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Discussion Starter #11
Puma website sez,

.417 grove and .429 bore and 20" twist. Does not show a difference in the 24 vs 20" barrel.
 

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That's correct and why I used 1:20 in my example.
 

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Discussion Starter #13
These numbers do not jive with Lafayette's experience with the gun. Hummmmmmmm. Seems like it should shoot 300 grain bullets just fine based on the advertised specs. Same twist as my Marlin microgroove. Theoretically, it should shoot faster and more accurately...longer sight radius and longer barrel for more velocity.
 

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Hi Steve,

maybe I not explained correctly (in english it's more difficult for me). What I would say is simply that with a 1:30 switch rate the rotation speed is slower than with a 1:20 so the stabilization of the bullet is poorer.
Even if the greenhill formula shows that a .310gr bullet can be stabilize with a 1:30, the experience shows that it is OK at 50meters, but at 100m, it is not so good.

And I 'm convinced that the 1:20" barrel will give better results.

Now, I heard that the new Rossi production will be done with 20" barrel which is a good new. But is it true? From which serial number? The problem with Rossi is that it is really difficult to get technical informations from them...

I've no experience with the .357mag version, so I can't tel anything.

The real facts I can give you is that my Rossi 24" octo (bought in 2009) has the following features:

- 30" swich rate barrel
- .429" groove, .432" bore (almost .4235")
- results at 50m are really good (can be less than 1"x1" group), with .434 bullets
- results at 100m are bad (3"x4" the best I can get).

So, for me this gun will be used for:
- target at 50m
- gong shooting at 25m

Now, if somebody has a recipe to shoot 2"x2" group at 100meters with this gun, I'm really really interested!!!!!!;)
 

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Discussion Starter #15
The key seems to be whether the gun is made by Chiappa or not. The specs at Puma's web site are based on the Italian made Chiappa guns. My best guess that the under $400 model at Buds is the older version. Dont know how you would find out??
 

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Sorry, my mistake not realizing that French is your primary language. I understand that the early Rossi 44mags had too large a barrel bore, causing the issues you described. I thought that the more recent 44mags had properly sized barrels and faster rifling twist rates.

Could someone chime in to confirm, correct my understandings, please?
 

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Discussion Starter #17
Did some more research...It appear that the Rossi models were 1/30. So I doubt you will find a screamin deal on one of the new ones.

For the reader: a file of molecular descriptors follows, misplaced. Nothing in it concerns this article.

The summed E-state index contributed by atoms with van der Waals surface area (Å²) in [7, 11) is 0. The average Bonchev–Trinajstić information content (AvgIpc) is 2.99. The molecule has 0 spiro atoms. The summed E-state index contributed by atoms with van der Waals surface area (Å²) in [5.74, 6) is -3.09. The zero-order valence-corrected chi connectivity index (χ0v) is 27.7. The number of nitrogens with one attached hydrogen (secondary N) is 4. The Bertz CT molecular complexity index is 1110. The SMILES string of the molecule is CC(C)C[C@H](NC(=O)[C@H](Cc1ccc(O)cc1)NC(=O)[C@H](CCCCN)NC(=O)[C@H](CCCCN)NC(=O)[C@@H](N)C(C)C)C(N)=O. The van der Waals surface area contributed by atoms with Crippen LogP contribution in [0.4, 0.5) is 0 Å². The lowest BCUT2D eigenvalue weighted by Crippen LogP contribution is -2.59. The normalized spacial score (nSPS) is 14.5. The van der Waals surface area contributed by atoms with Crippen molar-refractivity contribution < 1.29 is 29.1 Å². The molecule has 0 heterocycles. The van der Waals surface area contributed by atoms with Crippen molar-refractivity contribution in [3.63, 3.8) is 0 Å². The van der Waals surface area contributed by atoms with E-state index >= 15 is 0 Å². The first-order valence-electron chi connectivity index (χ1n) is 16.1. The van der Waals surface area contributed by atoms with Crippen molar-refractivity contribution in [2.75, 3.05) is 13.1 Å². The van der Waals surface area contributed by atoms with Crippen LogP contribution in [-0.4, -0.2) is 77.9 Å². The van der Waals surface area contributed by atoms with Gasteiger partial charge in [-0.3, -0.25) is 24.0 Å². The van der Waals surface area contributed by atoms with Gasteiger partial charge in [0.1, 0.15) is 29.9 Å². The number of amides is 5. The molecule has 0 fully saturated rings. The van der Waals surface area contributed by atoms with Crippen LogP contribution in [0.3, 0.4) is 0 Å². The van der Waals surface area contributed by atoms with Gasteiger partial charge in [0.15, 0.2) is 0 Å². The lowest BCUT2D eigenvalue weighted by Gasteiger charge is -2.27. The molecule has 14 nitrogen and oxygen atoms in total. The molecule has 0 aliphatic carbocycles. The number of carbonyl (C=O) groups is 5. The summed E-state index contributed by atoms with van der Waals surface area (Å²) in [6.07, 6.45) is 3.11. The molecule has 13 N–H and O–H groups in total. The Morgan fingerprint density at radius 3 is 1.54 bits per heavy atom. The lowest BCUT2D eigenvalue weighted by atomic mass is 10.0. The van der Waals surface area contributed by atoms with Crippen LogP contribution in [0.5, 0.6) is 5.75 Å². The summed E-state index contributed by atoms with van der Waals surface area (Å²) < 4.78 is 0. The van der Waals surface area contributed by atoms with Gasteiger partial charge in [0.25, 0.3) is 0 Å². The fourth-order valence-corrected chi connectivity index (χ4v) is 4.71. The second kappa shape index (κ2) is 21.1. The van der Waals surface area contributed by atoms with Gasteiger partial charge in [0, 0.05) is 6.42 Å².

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mine has the 1 in 30 rate and any of them that are in the 400 dollar range are from brazil not chiappa in italy, the prices on them are in the 800 to 900 range too much for me **** for 900 i can buy a rossi and a thousand rounds of ammo.
 

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FWIW - I'm pretty sure Lafayette's "switch rate" = TWIST RATE.


[If you are implying that the Marlin's barrel has the ability to change the spin rate of the bullet, then you are claiming something outside the laws of physics. In a perfect condition, the bullet's rotation in all rifled barrels is dictated by the rifling which is fixed, i.e. 1:20 (which means 1 revolution per every 20" traveled) no matter how fast the bullet is traveling.]

Have you ever heard of "gain twist" or progressive rifling ? Famed barrel makers like Harry Pope and Dan Lilja have.

"Rifling is described by its twist rate, which indicates the distance the bullet must travel to complete one full revolution, such as "1 turn in 10 inches" (1:10 inches), or "1 turn in 30 inches".

A combination of the weight, length and shape of a projectile determines the twist rate needed to stabilize it – barrels intended for short, large-diameter projectiles like spherical lead balls require a very low twist rate, such as 1 turn in 48 inches (122 cm).[1]
Barrels intended for long, small-diameter bullets, such as the ultra-low-drag, 80-grain 0.223 inch bullets (5.2 g, 5.56 mm), use twist rates of 1 turn in 8 inches (20 cm) or faster.[2]

In some cases, rifling will have twist rates that increases down the length of the barrel, called a gain twist or progressive twist; a twist rate that decreases from breech to muzzle is undesirable[, as it cannot reliably stabilize the bullet as it travels down the bore."

http://accurateshooter.wordpress.com/2008/08/22/boyer-succeeds-with-bartlein-gain-twist-barrel/

.
 

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Oops sorry, it's indeed twist rate...

My gunsmith has one from Chiappa (Armi Sport is the same brand). The price is not the same! In France a Rossi is 500€, a Chiappa is 750€... But for sure the quality is better, the aspect is better (wood...) and the barrel is better also.

So, if you can, buy a Chiappa (but I'm not sure that they do .44mag version, see at: http://www.armisport.com/). If you don't want to put to much money on it, the Rossi is not so bad...